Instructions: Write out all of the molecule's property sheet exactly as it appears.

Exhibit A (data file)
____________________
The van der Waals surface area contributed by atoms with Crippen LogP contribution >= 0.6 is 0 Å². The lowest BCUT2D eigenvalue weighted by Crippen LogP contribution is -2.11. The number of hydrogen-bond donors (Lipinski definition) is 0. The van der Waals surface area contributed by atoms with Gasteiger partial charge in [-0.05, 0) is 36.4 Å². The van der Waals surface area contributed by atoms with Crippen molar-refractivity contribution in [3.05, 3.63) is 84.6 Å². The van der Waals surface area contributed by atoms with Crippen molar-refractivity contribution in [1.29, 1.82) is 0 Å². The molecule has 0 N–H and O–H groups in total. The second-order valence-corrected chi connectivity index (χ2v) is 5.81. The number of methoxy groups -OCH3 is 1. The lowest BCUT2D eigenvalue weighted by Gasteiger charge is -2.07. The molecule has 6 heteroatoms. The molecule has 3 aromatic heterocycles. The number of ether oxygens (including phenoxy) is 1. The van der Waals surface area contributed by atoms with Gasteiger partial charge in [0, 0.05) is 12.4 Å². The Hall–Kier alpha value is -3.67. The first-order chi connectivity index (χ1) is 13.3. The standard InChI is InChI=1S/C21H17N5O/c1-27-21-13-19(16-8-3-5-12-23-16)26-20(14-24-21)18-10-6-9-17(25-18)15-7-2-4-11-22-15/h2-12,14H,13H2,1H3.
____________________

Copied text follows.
The van der Waals surface area contributed by atoms with Crippen LogP contribution >= 0.6 is 0 Å². The lowest BCUT2D eigenvalue weighted by Crippen LogP contribution is -2.11. The number of hydrogen-bond donors (Lipinski definition) is 0. The van der Waals surface area contributed by atoms with Gasteiger partial charge in [-0.05, 0) is 36.4 Å². The van der Waals surface area contributed by atoms with Crippen molar-refractivity contribution in [3.05, 3.63) is 84.6 Å². The van der Waals surface area contributed by atoms with Crippen molar-refractivity contribution in [1.29, 1.82) is 0 Å². The molecule has 0 N–H and O–H groups in total. The second-order valence-corrected chi connectivity index (χ2v) is 5.81. The number of methoxy groups -OCH3 is 1. The lowest BCUT2D eigenvalue weighted by Gasteiger charge is -2.07. The molecule has 6 heteroatoms. The molecule has 3 aromatic heterocycles. The number of ether oxygens (including phenoxy) is 1. The van der Waals surface area contributed by atoms with Gasteiger partial charge in [0, 0.05) is 12.4 Å². The Hall–Kier alpha value is -3.67. The first-order chi connectivity index (χ1) is 13.3. The standard InChI is InChI=1S/C21H17N5O/c1-27-21-13-19(16-8-3-5-12-23-16)26-20(14-24-21)18-10-6-9-17(25-18)15-7-2-4-11-22-15/h2-12,14H,13H2,1H3.